|My Hands Sing the Blues: Romare Bearden's Childhood Journey|
Romare Bearden was an African American artist and writer. He worked in collages, sharing his life's experiences, especially from scenes in the American South. Bearden turned to music, co-writing the hit song Sea Breeze, which was recorded by Billy Eckstine and Dizzy Gillespie; it is still considered a jazz classic.
"I'm like a trumpet player blowing loud, then dropping back.
When I put a beat of color on an empty canvas, I never know what's coming down the track." -- Bearden
My favorite quote from the book is,
"You put down one color, and it calls for an answer. You have to look at it like a melody."Just like jazz, with all of its free form improvisation, so it is with the collages of this artist. Romare's hands truly sing the blues when he would cut, paste and glue. There is complexity in his style and the author captures the rhythm of his life's journey superbly! Bearden was born on Sept 2, 1911. 2011 marks 100th year of his legacy.
Jeanne Harvey begins Romare's story in South Carolina, with pictures of natural surroundings in soft earth tones, while Romare remembers his family roots with his great grandparents and then travels aboard a train to New York, with visual signs of social injustice all around.
I must say that Elizabeth Zunon captures the story pictures well of Bearden's complex and colorful artwork. For more information regarding his artwork, visit Romare Bearden's Skilled Lines
While visiting the beautiful city of San Francisco with family and friends, I enjoyed the vibrant dance that only a city can bring with its tall buildings, the brightly colored painted walls in the neighborhood and street musicians in the park.
I love this beautiful hardcover book and have re-read it over and over to one of my grandsons because the gift of creativity is to be shared, for it is alive. Bearden's work commands our respect! In addition, you will want to read the valuable end notes towards the back of the book to glean an excellent overview of one man's artistic influence around the 1920s while the world of jazz was happening during the Harlem Renaissance.
Harvey's presentation and tribute to Romare Bearden's Childhood Journey is brilliant and inspiring!*****
I highly recommend this one to all parents, grandparents, musicians and artists. It is a fabulous picture book!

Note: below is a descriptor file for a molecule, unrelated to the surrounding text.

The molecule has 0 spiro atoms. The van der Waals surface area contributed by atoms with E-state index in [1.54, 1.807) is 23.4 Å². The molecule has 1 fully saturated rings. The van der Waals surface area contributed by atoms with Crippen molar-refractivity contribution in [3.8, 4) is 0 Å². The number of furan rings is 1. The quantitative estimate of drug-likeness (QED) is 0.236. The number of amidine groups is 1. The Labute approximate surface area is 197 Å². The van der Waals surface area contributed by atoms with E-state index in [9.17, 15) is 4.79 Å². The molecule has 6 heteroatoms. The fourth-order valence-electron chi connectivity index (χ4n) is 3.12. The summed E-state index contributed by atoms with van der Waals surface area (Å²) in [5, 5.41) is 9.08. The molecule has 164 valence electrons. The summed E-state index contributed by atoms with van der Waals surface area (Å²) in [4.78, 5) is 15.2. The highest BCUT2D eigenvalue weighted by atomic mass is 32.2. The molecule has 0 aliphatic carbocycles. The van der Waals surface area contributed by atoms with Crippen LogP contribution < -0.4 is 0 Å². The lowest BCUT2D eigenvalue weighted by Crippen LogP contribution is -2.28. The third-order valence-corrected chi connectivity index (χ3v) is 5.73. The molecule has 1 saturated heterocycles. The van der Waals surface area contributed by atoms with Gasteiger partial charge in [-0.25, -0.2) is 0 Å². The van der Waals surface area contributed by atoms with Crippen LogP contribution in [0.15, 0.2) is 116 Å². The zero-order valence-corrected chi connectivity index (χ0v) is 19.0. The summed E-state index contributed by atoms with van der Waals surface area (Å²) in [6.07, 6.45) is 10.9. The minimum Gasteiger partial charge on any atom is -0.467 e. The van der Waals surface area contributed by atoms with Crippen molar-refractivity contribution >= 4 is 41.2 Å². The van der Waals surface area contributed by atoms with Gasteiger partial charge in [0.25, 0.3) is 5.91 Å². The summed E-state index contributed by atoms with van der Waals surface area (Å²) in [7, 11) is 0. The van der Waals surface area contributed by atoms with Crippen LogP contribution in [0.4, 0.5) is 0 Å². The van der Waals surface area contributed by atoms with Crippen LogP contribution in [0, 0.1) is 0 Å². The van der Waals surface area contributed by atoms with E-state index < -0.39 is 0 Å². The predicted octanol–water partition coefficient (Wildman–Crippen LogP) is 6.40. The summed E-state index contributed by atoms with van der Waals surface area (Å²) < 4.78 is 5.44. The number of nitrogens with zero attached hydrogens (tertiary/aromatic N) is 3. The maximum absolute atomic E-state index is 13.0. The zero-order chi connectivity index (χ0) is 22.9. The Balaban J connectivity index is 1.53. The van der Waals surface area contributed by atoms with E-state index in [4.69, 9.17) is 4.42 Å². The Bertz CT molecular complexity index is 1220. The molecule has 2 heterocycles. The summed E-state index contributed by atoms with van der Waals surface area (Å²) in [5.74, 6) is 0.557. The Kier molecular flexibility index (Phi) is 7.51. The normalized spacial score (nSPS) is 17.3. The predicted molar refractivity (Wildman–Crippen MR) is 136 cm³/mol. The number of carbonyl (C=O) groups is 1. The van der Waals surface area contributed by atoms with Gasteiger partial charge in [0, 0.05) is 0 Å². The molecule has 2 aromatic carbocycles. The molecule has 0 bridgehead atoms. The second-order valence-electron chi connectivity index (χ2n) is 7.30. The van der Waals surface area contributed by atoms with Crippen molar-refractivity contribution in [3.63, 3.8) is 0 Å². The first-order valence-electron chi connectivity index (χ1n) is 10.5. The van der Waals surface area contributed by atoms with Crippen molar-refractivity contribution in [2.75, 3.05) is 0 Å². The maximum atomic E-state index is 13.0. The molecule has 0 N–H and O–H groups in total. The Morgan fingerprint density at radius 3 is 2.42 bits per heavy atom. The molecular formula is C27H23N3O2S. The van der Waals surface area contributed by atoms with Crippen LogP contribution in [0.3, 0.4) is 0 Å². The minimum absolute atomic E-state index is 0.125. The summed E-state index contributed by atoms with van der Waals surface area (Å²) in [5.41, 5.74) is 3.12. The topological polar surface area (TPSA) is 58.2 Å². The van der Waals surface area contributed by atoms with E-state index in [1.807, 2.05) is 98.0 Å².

For more information, read about Bearden's Biography.
|The Lantern 1979|
For more wonderful art, visit http://www.artnet.com/artists/romare-bearden/
About The Book: Inside Flap
"As a young boy growing up in North Carolina, Romare Bearden listened to his great-grandmother's Cherokee stories and the whistles of trains steaming through town.About The Author
When Romare's family, faced with Jim Crow laws, decided to head north, tears stung Romare's eyes as he wached the world whiz by out the train window. Later he captured his childhood memories in a famous painting, Watching the Good Trains Go By. Using that painting as inspiration and creating a text influenced by the blues and jazz that Bearden loved, Jeanne Walker Harvey has created a story of Bearden's childhood. She describes the patchwork of daily southern life that he saw from the train's window and the story of his arrival in shimmering New York City.
Artists and critics today praise the collages for which Bearden became famous, collages filled with visual metaphors honoring his past, African American culture, and the human experience."
"Jeanne Walker Harvey became fascinated with Romer Bearden's amazing collges when she was a docent at the San Francisco Museum of Modern Art. She has a degree in English literature and psychology from Stanford university and has taught language arts in middle school. Ms. Harvey has authored another picture book, (which I reviewed) Astro the Steller Sea Lion. She lives in Marin County, California. with her husband. She has two sons in college and a black labrador who sits at her feet when she writes. To found out more about the author, visit her at: www.jeanneharvey.com"
“You can’t get a cup of tea big enough or a book long enough to suit me." C. S. Lewis